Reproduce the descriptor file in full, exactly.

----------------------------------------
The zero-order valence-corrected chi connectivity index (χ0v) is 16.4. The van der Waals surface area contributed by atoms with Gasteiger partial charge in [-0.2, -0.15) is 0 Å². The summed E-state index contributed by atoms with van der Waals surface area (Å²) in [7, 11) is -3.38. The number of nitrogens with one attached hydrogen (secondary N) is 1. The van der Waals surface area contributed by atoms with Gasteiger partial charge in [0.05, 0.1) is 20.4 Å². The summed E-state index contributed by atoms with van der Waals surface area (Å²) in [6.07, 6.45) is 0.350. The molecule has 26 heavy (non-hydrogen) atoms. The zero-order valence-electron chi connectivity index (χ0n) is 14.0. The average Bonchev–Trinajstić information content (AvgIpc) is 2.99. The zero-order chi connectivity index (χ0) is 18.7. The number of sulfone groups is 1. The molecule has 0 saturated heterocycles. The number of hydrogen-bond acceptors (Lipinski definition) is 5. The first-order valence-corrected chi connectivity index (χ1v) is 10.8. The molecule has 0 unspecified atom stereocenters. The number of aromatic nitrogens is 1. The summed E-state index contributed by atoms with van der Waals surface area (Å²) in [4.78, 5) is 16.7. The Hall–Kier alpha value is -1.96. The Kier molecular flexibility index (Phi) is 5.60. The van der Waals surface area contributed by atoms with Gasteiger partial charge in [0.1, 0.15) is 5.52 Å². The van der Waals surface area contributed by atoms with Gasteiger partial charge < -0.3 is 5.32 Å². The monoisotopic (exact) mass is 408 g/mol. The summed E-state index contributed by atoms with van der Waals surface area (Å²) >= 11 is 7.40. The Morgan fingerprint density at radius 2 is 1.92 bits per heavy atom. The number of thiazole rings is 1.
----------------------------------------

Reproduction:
The zero-order valence-corrected chi connectivity index (χ0v) is 16.4. The van der Waals surface area contributed by atoms with Gasteiger partial charge in [-0.2, -0.15) is 0 Å². The summed E-state index contributed by atoms with van der Waals surface area (Å²) in [7, 11) is -3.38. The number of nitrogens with one attached hydrogen (secondary N) is 1. The van der Waals surface area contributed by atoms with Gasteiger partial charge in [0.05, 0.1) is 20.4 Å². The summed E-state index contributed by atoms with van der Waals surface area (Å²) in [6.07, 6.45) is 0.350. The molecule has 26 heavy (non-hydrogen) atoms. The zero-order valence-electron chi connectivity index (χ0n) is 14.0. The average Bonchev–Trinajstić information content (AvgIpc) is 2.99. The zero-order chi connectivity index (χ0) is 18.7. The number of sulfone groups is 1. The molecule has 0 saturated heterocycles. The number of hydrogen-bond acceptors (Lipinski definition) is 5. The first-order valence-corrected chi connectivity index (χ1v) is 10.8. The molecule has 0 unspecified atom stereocenters. The number of aromatic nitrogens is 1. The summed E-state index contributed by atoms with van der Waals surface area (Å²) in [4.78, 5) is 16.7. The Hall–Kier alpha value is -1.96. The Kier molecular flexibility index (Phi) is 5.60. The van der Waals surface area contributed by atoms with Gasteiger partial charge in [0.1, 0.15) is 5.52 Å². The van der Waals surface area contributed by atoms with Gasteiger partial charge < -0.3 is 5.32 Å². The monoisotopic (exact) mass is 408 g/mol. The summed E-state index contributed by atoms with van der Waals surface area (Å²) >= 11 is 7.40. The Morgan fingerprint density at radius 2 is 1.92 bits per heavy atom. The number of thiazole rings is 1.